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Campus Novel

IAN CARTER


Subject Literature » Twentieth Century and Contemporary Literature

Key-Topics Britain and Britishness

DOI: 10.1111/b.9781405192446.2011.x


Extract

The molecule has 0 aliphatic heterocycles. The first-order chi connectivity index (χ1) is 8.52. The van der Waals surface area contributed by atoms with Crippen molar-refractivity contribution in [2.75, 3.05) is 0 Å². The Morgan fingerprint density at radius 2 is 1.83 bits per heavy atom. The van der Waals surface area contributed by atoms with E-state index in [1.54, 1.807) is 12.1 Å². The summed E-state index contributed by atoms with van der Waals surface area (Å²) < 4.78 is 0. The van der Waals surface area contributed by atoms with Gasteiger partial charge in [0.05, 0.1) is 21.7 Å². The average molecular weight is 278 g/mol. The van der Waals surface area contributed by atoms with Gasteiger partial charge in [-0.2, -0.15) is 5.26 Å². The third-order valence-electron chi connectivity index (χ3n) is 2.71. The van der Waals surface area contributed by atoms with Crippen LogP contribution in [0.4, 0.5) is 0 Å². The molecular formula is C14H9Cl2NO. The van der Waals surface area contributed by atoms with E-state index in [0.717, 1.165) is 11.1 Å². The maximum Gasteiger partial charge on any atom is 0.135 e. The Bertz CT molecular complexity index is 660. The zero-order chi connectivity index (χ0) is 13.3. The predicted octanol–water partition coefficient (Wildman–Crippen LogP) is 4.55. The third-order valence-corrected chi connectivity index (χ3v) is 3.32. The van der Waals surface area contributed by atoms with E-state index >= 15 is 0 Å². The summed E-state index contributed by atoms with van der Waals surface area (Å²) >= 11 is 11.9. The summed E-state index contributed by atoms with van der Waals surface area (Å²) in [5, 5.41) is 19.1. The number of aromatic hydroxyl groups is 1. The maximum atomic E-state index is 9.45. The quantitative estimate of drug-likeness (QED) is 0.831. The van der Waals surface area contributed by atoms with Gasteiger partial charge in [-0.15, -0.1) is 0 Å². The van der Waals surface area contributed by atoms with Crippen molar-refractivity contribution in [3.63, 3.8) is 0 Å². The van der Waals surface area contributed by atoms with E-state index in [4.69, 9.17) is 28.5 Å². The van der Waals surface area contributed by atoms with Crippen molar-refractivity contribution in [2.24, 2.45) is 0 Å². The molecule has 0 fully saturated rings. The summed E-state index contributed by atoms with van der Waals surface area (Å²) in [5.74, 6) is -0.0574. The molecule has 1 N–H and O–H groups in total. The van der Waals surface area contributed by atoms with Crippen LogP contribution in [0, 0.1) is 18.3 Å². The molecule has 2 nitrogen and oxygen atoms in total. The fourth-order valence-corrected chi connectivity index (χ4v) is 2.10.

In David Lodge's Deaf Sentence one professor tells another that “‘It wouldn't surprise me if we both turn up lightly disguised in a campus novel one of these days’” (2008, 286). This novel must be recent, for though “campus fiction” often is used today to describe imaginative literature set in British universities, the term's origins are American (Edemarium 155). Thus its growing presence against the native descriptor “university novels” ( Kenyon 1980 ) signifies changes over time within British academic life – and in novelists' responses to these changes. Three features mark fictional accounts of British university life. First, conservative comedy is the dominant mode (Moseley 18–19). Second, some institutions are massivelyoverrepresented relative to staff and student numbers. Thus 145 out of 204 novels published between 1945 and 1988 were set in just two smallish universities – Oxford (principally) and Cambridge (Carter 4). Third, most novels were written by English graduates, and many authors themselves taught in university English departments. If they were not members of English departments, most were in any case associated with the humanities; fictions written by natural, life, and social scientists are not common. Not surprisingly, therefore, and taking succor from particular readings of Matthew Arnold's Culture and Anarchy (1869), many fictions conjure universities as ... log in or subscribe to read full text

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